Sensei and #metoo
photo courtesy of Sue Kranzdorf
Although the #metoo movement officially started well after Sensei’s passing, I thought it might be of interest to share this story in light of the times.
Sensei had given a directive to the Boulder kyudo group at the end of one class that men and women should alternate as the instructors opening class. (It was generally understood that whoever opened class was also serving as the main instructor for that session.) The class was virtually always opened by male students as a default. At that time, there were only 2 or 3 of us women practicing in a regular way, as compared to maybe 6 or so men. Nonetheless, Sensei asked that we alternate each time for more balance. It happened once. Then, it just defaulted back to men opening class without any particular discussion. I think the men forgot the directive quickly and the women just let it slide, since we just weren’t prone to taking the initiative to do it if someone else was more enthusiastic for that role. In any case, the directive wasn’t followed.
Some months later (I believe it was at the end of a program in Boulder because there were more than the usual number of students present), Sensei gave a concluding talk in which he said, “Men are stone heads.” He repeated the phrase, in English, multiple times.
Finally, in some apparent frustration, one man raised his hand and asked, “Sensei, if men are stone heads, then what are women?”
Sensei replied, “They are the heads men walk on.”
All the women immediately broke into laughter while a number of the men appeared to puzzle over this.
It’s easy to project on Sensei that he would have been a chauvinistic Japanese male, given the tradition he came from, but this was not my personal experience of him at all. We had many discussions about male vs. female power, historical and planetary imbalance of those energies, and so forth. At one point, I asked him about how to bring feminine energy back into balance in the world.
He answered, “It’s important, but it can’t be done too quickly or it will have the opposite effect and just create more chaos and difficulty. It needs to happen gradually.”
At that moment, I reflected on how patient he had to be in teaching us. So much of what he had to give could not be transmitted in the ground of a culture that simply didn’t understand the student-teacher relationship, the importance of good manners, keeping one’s word, and loyalty which were at the core of the kyudo path he taught. He constantly had to begin at the beginning with each of us and give us a tremendous amount of room to discover the practice for ourselves, so we could begin to open up enough for more teaching to occur. Thus, at that moment, in light of his example, great patience seemed reasonable, essential and possible in order to build a firm foundation for change.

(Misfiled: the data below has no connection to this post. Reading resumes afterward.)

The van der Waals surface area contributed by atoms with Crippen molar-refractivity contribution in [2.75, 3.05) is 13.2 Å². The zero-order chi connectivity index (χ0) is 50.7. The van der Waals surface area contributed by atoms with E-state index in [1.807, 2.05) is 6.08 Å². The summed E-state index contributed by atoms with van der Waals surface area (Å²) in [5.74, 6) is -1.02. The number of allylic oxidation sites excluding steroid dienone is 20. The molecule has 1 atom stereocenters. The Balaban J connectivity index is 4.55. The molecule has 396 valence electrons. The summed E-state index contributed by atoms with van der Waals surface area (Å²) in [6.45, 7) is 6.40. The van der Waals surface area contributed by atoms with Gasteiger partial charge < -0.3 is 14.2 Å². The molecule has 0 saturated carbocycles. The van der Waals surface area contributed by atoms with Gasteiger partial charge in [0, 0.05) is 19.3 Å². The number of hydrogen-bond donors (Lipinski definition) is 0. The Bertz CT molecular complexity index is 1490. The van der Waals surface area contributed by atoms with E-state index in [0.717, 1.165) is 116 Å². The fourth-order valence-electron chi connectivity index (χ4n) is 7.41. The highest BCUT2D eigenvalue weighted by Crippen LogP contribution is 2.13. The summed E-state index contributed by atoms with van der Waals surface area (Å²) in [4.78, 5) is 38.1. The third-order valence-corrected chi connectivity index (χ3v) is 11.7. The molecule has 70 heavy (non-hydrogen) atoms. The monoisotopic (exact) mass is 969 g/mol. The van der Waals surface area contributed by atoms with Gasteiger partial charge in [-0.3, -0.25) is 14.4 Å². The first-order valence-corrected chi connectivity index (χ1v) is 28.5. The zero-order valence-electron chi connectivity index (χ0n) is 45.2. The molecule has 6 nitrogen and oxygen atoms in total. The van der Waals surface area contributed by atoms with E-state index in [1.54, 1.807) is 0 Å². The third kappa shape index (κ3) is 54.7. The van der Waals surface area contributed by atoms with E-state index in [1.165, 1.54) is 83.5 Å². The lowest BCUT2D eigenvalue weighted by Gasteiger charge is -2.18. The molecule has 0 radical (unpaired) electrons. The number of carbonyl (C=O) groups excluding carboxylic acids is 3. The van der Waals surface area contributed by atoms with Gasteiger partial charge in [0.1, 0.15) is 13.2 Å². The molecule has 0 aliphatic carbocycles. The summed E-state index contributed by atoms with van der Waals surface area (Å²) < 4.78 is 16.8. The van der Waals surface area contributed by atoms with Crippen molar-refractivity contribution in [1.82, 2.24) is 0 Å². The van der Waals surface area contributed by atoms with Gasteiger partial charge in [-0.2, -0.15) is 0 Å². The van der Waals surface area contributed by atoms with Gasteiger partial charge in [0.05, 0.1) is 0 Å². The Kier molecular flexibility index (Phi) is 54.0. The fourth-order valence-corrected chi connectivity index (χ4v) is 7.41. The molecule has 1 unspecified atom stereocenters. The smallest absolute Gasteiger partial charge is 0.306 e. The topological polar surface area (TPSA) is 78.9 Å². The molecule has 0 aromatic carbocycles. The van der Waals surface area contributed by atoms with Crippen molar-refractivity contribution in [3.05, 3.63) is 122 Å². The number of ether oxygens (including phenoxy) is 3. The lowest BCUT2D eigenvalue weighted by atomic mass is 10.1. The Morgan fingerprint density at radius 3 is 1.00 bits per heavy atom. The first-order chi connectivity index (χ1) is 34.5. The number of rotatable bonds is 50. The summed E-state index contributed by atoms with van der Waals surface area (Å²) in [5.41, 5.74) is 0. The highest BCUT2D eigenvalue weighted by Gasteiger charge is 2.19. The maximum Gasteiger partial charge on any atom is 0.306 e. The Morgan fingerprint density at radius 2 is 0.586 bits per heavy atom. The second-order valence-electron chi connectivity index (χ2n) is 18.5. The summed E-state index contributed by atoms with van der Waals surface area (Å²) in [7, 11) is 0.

7/7/2018 01:16:46 pm
Sensei was an uncommon warrior. All who knew him were taught a special dharma.
7/7/2018 01:59:26 pm
7/7/2018 09:36:46 pm
Thank you for writing so well in a timely fashion.
7/8/2018 06:16:32 pm
Nice, Vivi. And should you ever feel like offering up the long story, I'd be delighted to post it here from you.
7/8/2018 12:49:37 am
I am grateful to Carolyn for her generosity in sharing Sensei;s dharma. My gratitude for her service and devotion during his last years knows no bounds. I have no doubt, we received ten years of his precious teachings that we would not have enjoyed otherwise.
7/8/2018 06:17:12 pm
Omou arigato, Carole, for the kind words.
Dawn Matthews Huenink
7/8/2018 11:58:00 am
Thank you for sharing this great story. One time as a beginning student Sensei adjusted my hakama right on the shooting platform. At first I felt embarrassed but by the end I felt like he was a grandmother. And I loved his way.
7/8/2018 06:17:51 pm
Thanks much for taking the time to post this recollection.
7/3/2019 04:28:15 am
Thank you Carolyn for sharing these wonderful stories and reflections. Sensei was such a special human being and teacher for a lot of people, myself included. Steeped as he was obviously, in ancient Japanese ways and customs, he was big enough to go beyond that in many ways. I remember him hugging us when he was teaching in Marburg where I used to go to learn from him. A genuine Japanese samurai hugging his students! And I remember the softness of his voice: Hai ....He had such a big heart, it never ceased to amaze me. Thank you . PS: I wish you would publish the " sensei and Mee too " piece on the Shambhala FB pages, I think it would be helpful for many people.
7/8/2019 08:22:03 pm
Thanks for your words and recollections, Seweryn. I tend to steer clear of Facebook, but feel free to copy to the link and post it there, if you like. In any case, I'm glad you are enjoying reading these.
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